By Pastor Tracey Leslie
Matthew 13:44 "The kingdom of heaven is like treasure hidden in a field, which someone found and hid; then in his joy he goes and sells all that he has and buys that field. 45 "Again, the kingdom of heaven is like a merchant in search of fine pearls; 46 on finding one pearl of great value, he went and sold all that he had and bought it.
There is something I have noticed in recent weeks: the COVID pandemic was an inflection point for many of us. Who knows why? Perhaps because it reminded us of the fragility of life; perhaps because many of us had “down time” that provided space for deep reflection; perhaps because what we had to go without forced us to think about what we value most. Whatever the root of our introspection, many people seem now to be emerging from this global pandemic ready to make bold, sweeping change to their lives. As I dialogue with people, I hear this theme of a renewed focus on relationships and a refusal to continue to hold our deepest hopes and dreams at bay. We recognize the need to seize the moment and not kick the can of emotional fulfillment perpetually down the road, so to speak.
Perhaps you are familiar with the Eisenhower Matrix with its four quadrants encouraging careful evaluation of the important versus the unimportant, the urgent versus the non-urgent. It is often used as a life-coaching tool, inviting careful evaluation of the way we utilize our time, talents and treasure. It challenges us with the question: are we living our lives with awareness and purpose or are we simply succumbing to the tyranny of the urgent? Are we dedicating our time, our talents, and our treasure to that which we value most? Are we “all in” for the right things?
This morning we continue this sermon series fusing the sacred stories of Scripture with the stories of Hans Christian Andersen. This week’s Andersen story is The Snow Queen. It is a rather lengthy short story and so Lisa Nielsen, our discussion leader, has divided it across two weeks. The story introduces us to two childhood friends, Kay and Gerda. Through a series of events, Kay is whisked away and taken captive by the Snow Queen. Having no clear explanation for his disappearance or his whereabouts, fearful that he is dead yet not wanting to give up hope, Gerda cannot bear to be without her friend, Kay. She sets off to find him and faces difficult circumstances and struggles along the way. Yet, no matter what occurs, Gerda’s mind is fixed on only one thing: finding Kay. Nothing she endures, nothing she encounters, can end her quest for Kay. Gerda has single-minded, utter devotion to her friend.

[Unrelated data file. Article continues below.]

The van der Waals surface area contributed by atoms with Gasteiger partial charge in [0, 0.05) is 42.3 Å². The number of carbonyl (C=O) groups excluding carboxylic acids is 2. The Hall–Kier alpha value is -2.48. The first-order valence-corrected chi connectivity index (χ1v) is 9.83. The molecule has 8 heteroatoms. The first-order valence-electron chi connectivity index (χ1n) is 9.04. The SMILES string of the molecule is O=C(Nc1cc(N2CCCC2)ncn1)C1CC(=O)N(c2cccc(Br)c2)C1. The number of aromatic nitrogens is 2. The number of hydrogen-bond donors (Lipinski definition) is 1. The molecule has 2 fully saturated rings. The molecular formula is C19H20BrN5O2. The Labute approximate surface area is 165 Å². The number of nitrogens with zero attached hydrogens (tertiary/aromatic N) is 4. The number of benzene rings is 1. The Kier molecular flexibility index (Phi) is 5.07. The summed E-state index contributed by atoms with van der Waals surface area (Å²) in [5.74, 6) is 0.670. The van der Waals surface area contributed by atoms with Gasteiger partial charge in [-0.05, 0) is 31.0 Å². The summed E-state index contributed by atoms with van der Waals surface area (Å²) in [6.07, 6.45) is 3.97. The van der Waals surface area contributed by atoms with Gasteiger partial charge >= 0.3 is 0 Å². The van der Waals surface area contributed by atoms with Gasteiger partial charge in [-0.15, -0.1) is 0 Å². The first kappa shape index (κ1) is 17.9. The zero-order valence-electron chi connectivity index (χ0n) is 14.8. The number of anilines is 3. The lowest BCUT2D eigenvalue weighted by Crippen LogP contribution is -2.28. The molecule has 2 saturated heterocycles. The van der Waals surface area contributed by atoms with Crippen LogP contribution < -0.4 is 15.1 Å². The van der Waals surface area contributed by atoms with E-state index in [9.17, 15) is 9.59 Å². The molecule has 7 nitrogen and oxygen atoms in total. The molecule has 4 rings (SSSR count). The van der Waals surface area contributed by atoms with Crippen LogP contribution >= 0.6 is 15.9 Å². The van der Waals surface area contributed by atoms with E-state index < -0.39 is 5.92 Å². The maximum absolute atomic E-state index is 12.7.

This morning’s gospel parables are also about characters with singular focus and utter devotion. They are two, very brief, parables Jesus tells his disciples. They are intended to be metaphors for the kingdom of God. In the first a man stumbles across buried treasure. He estimates the treasure to be of such immense value that he sells everything else that he owns in order to purchase this one field with its buried treasure. In the second parable, the merchant, more like Gerda in Andersen’s story, is laser-focused on finding the most precious pearl of them all. In ancient Palestine, pearls were thought of more like we think of diamonds today. They were the ultimate in fine gems. So, he is on a quest to find the perfect pearl and, upon finding this one pearl that is of such great value, he sells all that he has in order to purchase the pearl.
Now all of these stories, Andersen’s Snow Queen and Jesus’ two parables, raise practical questions like how does Gerda, just a little girl, plan to survive out there in the big world on her own, and once the merchant sells everything he has to buy one pearl, how will he survive on a day to day basis? But, while these questions may provoke curiosity on the part of the audience, the storyteller has something more important to communicate: there is a love so strong that it fuels an all-consuming desire and devotion. There is a love that is so strong it fuels an all-consuming desire and devotion.